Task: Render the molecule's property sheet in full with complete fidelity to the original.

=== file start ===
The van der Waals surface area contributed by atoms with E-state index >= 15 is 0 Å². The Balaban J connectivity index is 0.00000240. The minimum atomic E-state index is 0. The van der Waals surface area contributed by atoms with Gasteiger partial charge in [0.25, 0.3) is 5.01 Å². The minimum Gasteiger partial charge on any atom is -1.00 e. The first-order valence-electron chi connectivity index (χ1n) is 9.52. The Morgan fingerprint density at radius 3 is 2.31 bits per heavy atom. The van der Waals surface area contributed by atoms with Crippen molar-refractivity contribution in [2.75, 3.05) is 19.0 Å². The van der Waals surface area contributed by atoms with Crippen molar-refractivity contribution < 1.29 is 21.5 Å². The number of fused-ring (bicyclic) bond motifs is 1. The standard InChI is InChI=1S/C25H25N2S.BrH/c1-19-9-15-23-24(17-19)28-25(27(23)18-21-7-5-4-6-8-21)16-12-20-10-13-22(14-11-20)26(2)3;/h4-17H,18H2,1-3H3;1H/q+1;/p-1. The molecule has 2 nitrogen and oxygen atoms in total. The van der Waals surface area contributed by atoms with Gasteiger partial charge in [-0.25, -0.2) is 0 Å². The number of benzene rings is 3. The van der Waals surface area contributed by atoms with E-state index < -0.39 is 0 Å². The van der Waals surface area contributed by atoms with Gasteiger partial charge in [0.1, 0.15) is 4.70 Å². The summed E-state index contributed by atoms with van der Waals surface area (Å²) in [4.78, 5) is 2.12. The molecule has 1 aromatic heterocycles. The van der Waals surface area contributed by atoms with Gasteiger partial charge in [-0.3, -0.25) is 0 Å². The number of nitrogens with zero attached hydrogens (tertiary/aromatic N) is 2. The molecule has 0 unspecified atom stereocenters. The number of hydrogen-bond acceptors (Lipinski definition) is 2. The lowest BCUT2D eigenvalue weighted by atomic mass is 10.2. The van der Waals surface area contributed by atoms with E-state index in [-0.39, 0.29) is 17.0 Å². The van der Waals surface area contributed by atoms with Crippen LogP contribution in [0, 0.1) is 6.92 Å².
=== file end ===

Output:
The van der Waals surface area contributed by atoms with E-state index >= 15 is 0 Å². The Balaban J connectivity index is 0.00000240. The minimum atomic E-state index is 0. The van der Waals surface area contributed by atoms with Gasteiger partial charge in [0.25, 0.3) is 5.01 Å². The minimum Gasteiger partial charge on any atom is -1.00 e. The first-order valence-electron chi connectivity index (χ1n) is 9.52. The Morgan fingerprint density at radius 3 is 2.31 bits per heavy atom. The van der Waals surface area contributed by atoms with Crippen molar-refractivity contribution in [2.75, 3.05) is 19.0 Å². The van der Waals surface area contributed by atoms with Crippen molar-refractivity contribution < 1.29 is 21.5 Å². The number of fused-ring (bicyclic) bond motifs is 1. The standard InChI is InChI=1S/C25H25N2S.BrH/c1-19-9-15-23-24(17-19)28-25(27(23)18-21-7-5-4-6-8-21)16-12-20-10-13-22(14-11-20)26(2)3;/h4-17H,18H2,1-3H3;1H/q+1;/p-1. The molecule has 2 nitrogen and oxygen atoms in total. The van der Waals surface area contributed by atoms with Gasteiger partial charge in [-0.25, -0.2) is 0 Å². The number of benzene rings is 3. The van der Waals surface area contributed by atoms with E-state index < -0.39 is 0 Å². The van der Waals surface area contributed by atoms with Gasteiger partial charge in [0.1, 0.15) is 4.70 Å². The summed E-state index contributed by atoms with van der Waals surface area (Å²) in [4.78, 5) is 2.12. The molecule has 1 aromatic heterocycles. The van der Waals surface area contributed by atoms with Gasteiger partial charge in [-0.3, -0.25) is 0 Å². The number of nitrogens with zero attached hydrogens (tertiary/aromatic N) is 2. The molecule has 0 unspecified atom stereocenters. The number of hydrogen-bond acceptors (Lipinski definition) is 2. The lowest BCUT2D eigenvalue weighted by atomic mass is 10.2. The van der Waals surface area contributed by atoms with E-state index in [-0.39, 0.29) is 17.0 Å². The van der Waals surface area contributed by atoms with Crippen LogP contribution in [0, 0.1) is 6.92 Å².